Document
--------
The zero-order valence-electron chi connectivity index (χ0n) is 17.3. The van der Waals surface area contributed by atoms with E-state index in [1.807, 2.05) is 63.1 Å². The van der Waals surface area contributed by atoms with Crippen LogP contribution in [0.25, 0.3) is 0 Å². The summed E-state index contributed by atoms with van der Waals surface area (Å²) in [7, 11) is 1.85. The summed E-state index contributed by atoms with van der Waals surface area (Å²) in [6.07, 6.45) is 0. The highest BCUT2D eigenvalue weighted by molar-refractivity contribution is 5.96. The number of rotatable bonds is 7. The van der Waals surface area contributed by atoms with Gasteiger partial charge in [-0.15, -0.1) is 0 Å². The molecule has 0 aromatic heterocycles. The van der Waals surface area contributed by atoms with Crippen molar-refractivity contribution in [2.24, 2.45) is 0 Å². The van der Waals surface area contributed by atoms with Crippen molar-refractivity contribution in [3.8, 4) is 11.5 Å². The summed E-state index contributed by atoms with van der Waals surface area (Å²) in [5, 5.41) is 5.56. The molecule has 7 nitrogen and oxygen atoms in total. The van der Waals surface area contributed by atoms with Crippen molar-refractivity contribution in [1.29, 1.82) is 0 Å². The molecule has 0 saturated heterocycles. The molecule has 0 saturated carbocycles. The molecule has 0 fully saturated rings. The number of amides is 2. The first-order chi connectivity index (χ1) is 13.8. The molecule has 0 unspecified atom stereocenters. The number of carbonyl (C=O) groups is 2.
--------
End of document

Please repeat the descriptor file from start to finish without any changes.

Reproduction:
The zero-order valence-electron chi connectivity index (χ0n) is 17.3. The van der Waals surface area contributed by atoms with E-state index in [1.807, 2.05) is 63.1 Å². The van der Waals surface area contributed by atoms with Crippen LogP contribution in [0.25, 0.3) is 0 Å². The summed E-state index contributed by atoms with van der Waals surface area (Å²) in [7, 11) is 1.85. The summed E-state index contributed by atoms with van der Waals surface area (Å²) in [6.07, 6.45) is 0. The highest BCUT2D eigenvalue weighted by molar-refractivity contribution is 5.96. The number of rotatable bonds is 7. The van der Waals surface area contributed by atoms with Gasteiger partial charge in [-0.15, -0.1) is 0 Å². The molecule has 0 aromatic heterocycles. The van der Waals surface area contributed by atoms with Crippen molar-refractivity contribution in [2.24, 2.45) is 0 Å². The van der Waals surface area contributed by atoms with Crippen molar-refractivity contribution in [3.8, 4) is 11.5 Å². The summed E-state index contributed by atoms with van der Waals surface area (Å²) in [5, 5.41) is 5.56. The molecule has 7 nitrogen and oxygen atoms in total. The van der Waals surface area contributed by atoms with Crippen molar-refractivity contribution in [1.29, 1.82) is 0 Å². The molecule has 0 saturated heterocycles. The molecule has 0 saturated carbocycles. The molecule has 0 fully saturated rings. The number of amides is 2. The first-order chi connectivity index (χ1) is 13.8. The molecule has 0 unspecified atom stereocenters. The number of carbonyl (C=O) groups is 2.